Wolf-Ferrari was born in Venice on January 12, 1876, to a Bavarian father and an Italian mother. He showed unusual talent on the piano in his childhood, but gradually felt drawn toward painting, the art world of his father. He enrolled at the Academia di Belle Arti when he was 15 and two years later relocated to Munich to pursue further art instruction. However, he soon began composition studies with Rheinberger
at the Munich Akademie der Tonkunst. His first works date to 1893, with his E flat Serenade for strings possibly being the earliest serious effort.
In 1895, the young composer, previously known Ermanno Wolf, became Ermanno Wolf-Ferrari, attaching his mother's maiden name to the family surname. Apparently, he desired renewed connection to the Italian side of his heritage. Indeed, he returned to Venice that year in a vain attempt to launch his composing career. He would fail to interest the famous publisher Giulio Ricordi in his early operas, Irene (1895-1896) and the incomplete La Camargo (1897).
However, his first serious effort at opera, Cenerentola (1900), did reach the stage in Venice on February 22, 1900. Though it failed, the composer's 1902 revision achieved great success in Bremen, Germany. His 1901 cantata La vita nuova was also greeted enthusiastically. Wolf-Ferrari's next operas met with general acceptance as well; Le donne curiose (1903), I quattro rusteghi (1906), and Il segreto di Susanna (1909), all comedies, were staged in Munich. The latter two became quite popular on the world's operatic stages for a time. During this period Wolf-Ferrari served in his native Venice as director of the Liceo Musicale.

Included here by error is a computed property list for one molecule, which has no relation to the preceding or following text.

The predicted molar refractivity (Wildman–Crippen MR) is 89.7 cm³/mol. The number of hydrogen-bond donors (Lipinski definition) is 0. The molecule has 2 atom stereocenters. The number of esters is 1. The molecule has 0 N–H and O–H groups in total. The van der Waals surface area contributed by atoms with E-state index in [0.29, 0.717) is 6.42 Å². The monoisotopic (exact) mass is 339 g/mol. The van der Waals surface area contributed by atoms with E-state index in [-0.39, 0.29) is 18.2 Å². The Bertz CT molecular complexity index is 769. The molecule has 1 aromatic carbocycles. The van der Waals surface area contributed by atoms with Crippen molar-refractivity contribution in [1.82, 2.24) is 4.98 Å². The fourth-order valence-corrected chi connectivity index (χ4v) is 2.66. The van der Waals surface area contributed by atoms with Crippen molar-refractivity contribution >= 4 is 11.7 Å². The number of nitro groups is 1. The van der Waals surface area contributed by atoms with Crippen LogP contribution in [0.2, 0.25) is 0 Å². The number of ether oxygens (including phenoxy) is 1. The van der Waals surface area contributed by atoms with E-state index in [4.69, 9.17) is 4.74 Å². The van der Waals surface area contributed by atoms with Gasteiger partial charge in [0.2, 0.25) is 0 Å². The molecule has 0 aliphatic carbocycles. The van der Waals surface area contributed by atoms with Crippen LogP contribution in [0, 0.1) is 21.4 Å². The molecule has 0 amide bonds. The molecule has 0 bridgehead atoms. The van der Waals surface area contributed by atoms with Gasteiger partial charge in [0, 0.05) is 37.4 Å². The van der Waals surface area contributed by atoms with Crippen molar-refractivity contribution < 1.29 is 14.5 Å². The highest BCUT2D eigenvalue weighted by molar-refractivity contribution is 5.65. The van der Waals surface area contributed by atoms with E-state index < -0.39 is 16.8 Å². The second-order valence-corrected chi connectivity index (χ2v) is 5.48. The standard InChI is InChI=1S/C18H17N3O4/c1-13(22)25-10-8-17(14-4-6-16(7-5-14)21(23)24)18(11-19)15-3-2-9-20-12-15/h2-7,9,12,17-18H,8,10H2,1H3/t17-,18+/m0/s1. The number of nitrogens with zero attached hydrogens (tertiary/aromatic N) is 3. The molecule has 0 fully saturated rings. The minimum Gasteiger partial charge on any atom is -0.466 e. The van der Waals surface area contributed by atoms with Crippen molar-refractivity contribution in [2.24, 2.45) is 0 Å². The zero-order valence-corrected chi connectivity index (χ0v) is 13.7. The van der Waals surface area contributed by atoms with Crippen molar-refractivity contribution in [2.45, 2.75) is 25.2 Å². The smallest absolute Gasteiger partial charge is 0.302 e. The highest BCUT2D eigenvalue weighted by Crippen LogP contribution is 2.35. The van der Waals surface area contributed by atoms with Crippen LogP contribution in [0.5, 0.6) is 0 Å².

After 1909 he made his living largely from his compositions. The First World War forced Wolf-Ferrari to abandon Munich for Zurich, where he wrote little. Ironically, the one major work he did turn out was another comedy, Gli amanti sposi (1916; originally begun in 1904). After the war he moved back to Munich, but still regularly visited Venice and maintained influential musical contacts.
His output remained meager until the mid-1920s when he completed Das Himmelsklied (1917-1925). His next operatic effort was Sly (1927), perhaps his most complex and most underrated. (The U.S. premiere of the work did not take place until 1999, when the Washington Opera, with José Carreras
in the lead, introduced it.)
Wolf-Ferrari has generally been described as a gentle man with a childlike manner, whose music always reflected a conservative bent. Many have speculated the wartime woes he suffered in watching the two countries of his heritage divided by conflict, left indelible scars that altered his compositional style and focus.
Indeed, after three decades away from the instrumental realm, Wolf-Ferrari returned to the genre with the 1933 Idillio-concertino, for oboe, two horns, and strings, Op. 15. By the mid-1940s his opus number had reached above 30, largely on the strength of his renewed efforts in instrumental music -- only four operas followed Sly. Yet, outside of the 1946 Violin Concerto, most of these works were subsequently ignored, despite their generally solid features. Wolf-Ferrari died in Venice on January 21, 1948, his reputation already fading.